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Child Partition With and Without VSP/VSC Design Page 2

By Nirmal Sharma (Send Email)
Posted October 9, 2013



When you install Integration Services Components in a virtual machine, the following drivers are installed to improve the virtual machine communication with the Parent Partition:

  • For Display Adapter - C:\Windows\System32\VMBusVideoD.dll and C:\Windows\System32\Drivers\VMBusVideoM.Sys
  • For Human Interface Devices - C:\Windows\System32\Drivers\hidusb.sys and C:\Windows\System32\Drivers\VMBusHID.SYS
  • For Network Adapters - C:\Windows\System32\Drivers\NetVSC60.sys
  • For Storage Controllers - C:\Windows\System32\Drivers\StorVSC.sys

Apart from the drivers mentioned above, a VMBUS device is also added. It uses the VMBUS.sys driver Server Tutorials located in the "C:\Windows\System32\Drivers" folder.

The VSC drivers talk to the VMBUS.sys driver loaded in the virtual machine. VMBUS.sys communicates with the VMBUS.sys running in the Hyper-V Parent Partition which, in turn, communicates with the corresponding VSP running in the Parent Partition to enable direct communication, avoiding communication with the device emulation layer.

To confirm if a virtual machine is successfully communicating with the Parent Partition using the VSP/VSC design, you can take a look at the Device Manager in the virtual machine as shown in the below screenshot:

Hyper-V VM Device Manager - Figure 2

If the corresponding VSC is functioning properly on the virtual machine you will see "Microsoft Hyper-V Video" for Video VSC, "Microsoft Hyper-V Virtual Keyboard" for HID VSC, "Microsoft Hyper-V Network Adapter" for Network VSC and "Microsoft Hyper-V SCSI Controller" for Storage VSC, which is shown in the image above.

If these drivers are corrupted or are not present in the virtual machine, the virtual machine communication will always take place using device emulation.

In Generation 2 virtual machines, announced with Windows Server 2012 R2 at TechED North America, the VMBUS and VSP/VSC design is always available. You cannot turn it off — and there's no reason to turn it off as it improves the virtual machine communication. You can read more about Generation 2 virtual machines in last month's article on Generation 1 and Generation 2 VMs.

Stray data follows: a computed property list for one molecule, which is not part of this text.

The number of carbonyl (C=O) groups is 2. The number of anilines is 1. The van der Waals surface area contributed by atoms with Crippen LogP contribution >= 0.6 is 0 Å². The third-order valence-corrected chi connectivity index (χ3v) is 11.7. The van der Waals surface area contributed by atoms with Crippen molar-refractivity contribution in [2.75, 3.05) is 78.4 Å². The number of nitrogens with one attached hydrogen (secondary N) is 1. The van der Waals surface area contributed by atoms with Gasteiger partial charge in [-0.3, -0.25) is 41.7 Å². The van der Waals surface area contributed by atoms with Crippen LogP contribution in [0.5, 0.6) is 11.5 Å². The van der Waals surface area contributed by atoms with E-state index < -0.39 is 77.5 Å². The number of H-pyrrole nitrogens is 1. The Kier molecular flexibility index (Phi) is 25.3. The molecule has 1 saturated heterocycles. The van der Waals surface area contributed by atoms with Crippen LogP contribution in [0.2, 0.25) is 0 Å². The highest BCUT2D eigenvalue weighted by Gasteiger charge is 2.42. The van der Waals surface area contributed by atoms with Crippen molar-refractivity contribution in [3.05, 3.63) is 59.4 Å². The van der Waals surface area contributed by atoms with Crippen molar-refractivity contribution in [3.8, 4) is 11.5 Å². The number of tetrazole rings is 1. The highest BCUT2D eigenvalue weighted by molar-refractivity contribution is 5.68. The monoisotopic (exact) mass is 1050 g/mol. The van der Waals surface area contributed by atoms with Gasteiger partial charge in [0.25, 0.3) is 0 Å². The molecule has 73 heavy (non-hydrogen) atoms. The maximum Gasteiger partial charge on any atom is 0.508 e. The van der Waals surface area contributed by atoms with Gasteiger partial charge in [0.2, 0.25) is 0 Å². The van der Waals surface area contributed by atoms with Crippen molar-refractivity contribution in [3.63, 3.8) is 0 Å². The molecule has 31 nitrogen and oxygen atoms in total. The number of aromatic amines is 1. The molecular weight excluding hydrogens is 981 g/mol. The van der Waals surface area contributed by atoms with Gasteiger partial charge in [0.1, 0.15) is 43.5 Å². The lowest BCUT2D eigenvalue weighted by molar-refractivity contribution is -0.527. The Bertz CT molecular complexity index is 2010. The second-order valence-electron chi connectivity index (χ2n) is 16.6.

Child Partition Without VSP/VSC Design

The 2nd child partition hosted in the above image doesn't implement VSC functionality. It could be a case of either the Integration Service components not having been installed or the operating system is not supported by Hyper-V. The 2nd child partition always relies on device emulation. It always communicates to the parent partition using emulated device drivers, which will reduce the overall performance of virtual machine.

Conclusion

In this article we learned how the VSP and VSC components of Hyper-V play an important role in improving the communication between virtual machines and the parent partition. We also saw that these components are available as part of the Integration Services that are installed in a virtual machine. Without VSP/VSC components, a virtual machine operating system will use the operating system-provided drivers for communication, which will result in degraded performance for the virtual machine.


Nirmal Sharma is a MCSEx3, MCITP and Microsoft MVP in Directory Services. He has specialized in Microsoft Technologies since 1994 and has followed the progression of Microsoft Operating System and software. In his spare time, he likes to help others and share some of his knowledge by writing tips and articles on various sites and contributing to Solution IDs for www.Dynamic-SpotAction.com. Nirmal can be reached at nirmal_sharma@mvps.org.

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